IBM ended the first-quarter 2016 with $14.9 billion of cash on hand, an increase of $6.7 billion since year-end 2015. Debt, including Global Financing debt of $26.8 billion, totaled $45.6 billion, compared with $39.9 billion at year-end 2015. Core (non-global financing) debt totaled $18.8 billion, an increase of $6.1 billion since year-end 2015. The balance sheet remains strong and is well positioned to support the business over the long term.
As announced in February during the company’s Investor Briefing, IBM has revised its financial reporting structure to reflect the transformation of the business and provide investors with increased visibility into the company’s operating model by disclosing additional information on its strategic imperatives revenue by segment. Beginning with the first-quarter 2016, IBM’s business segments and results are:
- Cognitive Solutions (includes solutions software and transaction processing software) — revenues of $4.0 billion, down 1.7 percent, up 0.4 percent adjusting for currency. Solutions software grew, led by security and analytics solutions, including strong growth in the Watson businesses.
- Global Business Services (includes consulting, global process services, application management) — revenues of $4.1 billion, down 4.3 percent, down 2.3 percent adjusting for currency. Strategic imperatives revenue within the segment was up 19 percent (up 22 percent adjusting for currency) and generated nearly one-half of segment revenue.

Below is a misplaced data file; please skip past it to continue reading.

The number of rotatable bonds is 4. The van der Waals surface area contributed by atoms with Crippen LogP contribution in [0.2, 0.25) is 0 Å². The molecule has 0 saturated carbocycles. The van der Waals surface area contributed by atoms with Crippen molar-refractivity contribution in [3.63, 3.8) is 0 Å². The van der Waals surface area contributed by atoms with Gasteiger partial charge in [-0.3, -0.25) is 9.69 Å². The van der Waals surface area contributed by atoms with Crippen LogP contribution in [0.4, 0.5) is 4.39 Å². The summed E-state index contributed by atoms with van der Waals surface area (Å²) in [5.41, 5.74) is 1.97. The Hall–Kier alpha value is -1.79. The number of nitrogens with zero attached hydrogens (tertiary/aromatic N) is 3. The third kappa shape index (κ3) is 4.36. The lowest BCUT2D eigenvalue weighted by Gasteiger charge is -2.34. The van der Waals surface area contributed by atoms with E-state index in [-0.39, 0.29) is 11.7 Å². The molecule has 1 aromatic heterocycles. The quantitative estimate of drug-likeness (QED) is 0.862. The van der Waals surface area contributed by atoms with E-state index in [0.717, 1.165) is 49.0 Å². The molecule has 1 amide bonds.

- Technology Services and Cloud Platforms (includes infrastructure services, technical support services, integration software) — revenues of $8.4 billion, down 1.5 percent, up 1.9 percent adjusting for currency. Growth of 41 percent (45 percent adjusting for currency) in strategic imperatives revenue within the segment was driven by hybrid cloud infrastructure engagements.
- Systems (includes systems hardware and operating systems software) — revenues of $1.7 billion, down 21.8 percent, down 20.6 percent adjusting for currency. Revenue reflects z Systems product cycle dynamics; segment gross profit margins increased.
- Global Financing (includes financing and used equipment sales) — revenues of $410 million, down 11.2 percent, down 6.4 percent adjusting for currency. (Original Source)
Shares of IBM are down 5% to $145 in after-market trading. IBM has a 1-year high of $176.30 and a 1-year low of $116.90. The stock’s 50-day moving average is $145.70 and its 200-day moving average is $137.19.
On the ratings front, IBM has been the subject of a number of recent research reports. In a report released today, Cantor Fitzgerald analyst Joseph Foresi reiterated a Hold rating on IBM, with a price target of $122, which represents a potential downside of 20.0% from where the stock is currently trading. Separately, on April 14, Stifel Nicolaus’ David Grossman reiterated a Buy rating on the stock and has a price target of $165.
According to TipRanks.com, which ranks over 7,500 financial analysts and bloggers to gauge the performance of their past recommendations, Joseph Foresi and David Grossman have a total average return of 9.9% and 15.9% respectively. Foresi has a success rate of 93.5% and is ranked #483 out of 3795 analysts, while Grossman has a success rate of 69.1% and is ranked #205.
Overall, 3 research analysts have rated the stock with a Sell rating, 9 research analysts have assigned a Hold rating and 3 research analysts have given a Buy rating to the stock. When considering if perhaps the stock is under or overvalued, the average price target is $139.36 which is -8.6% under where the stock opened today.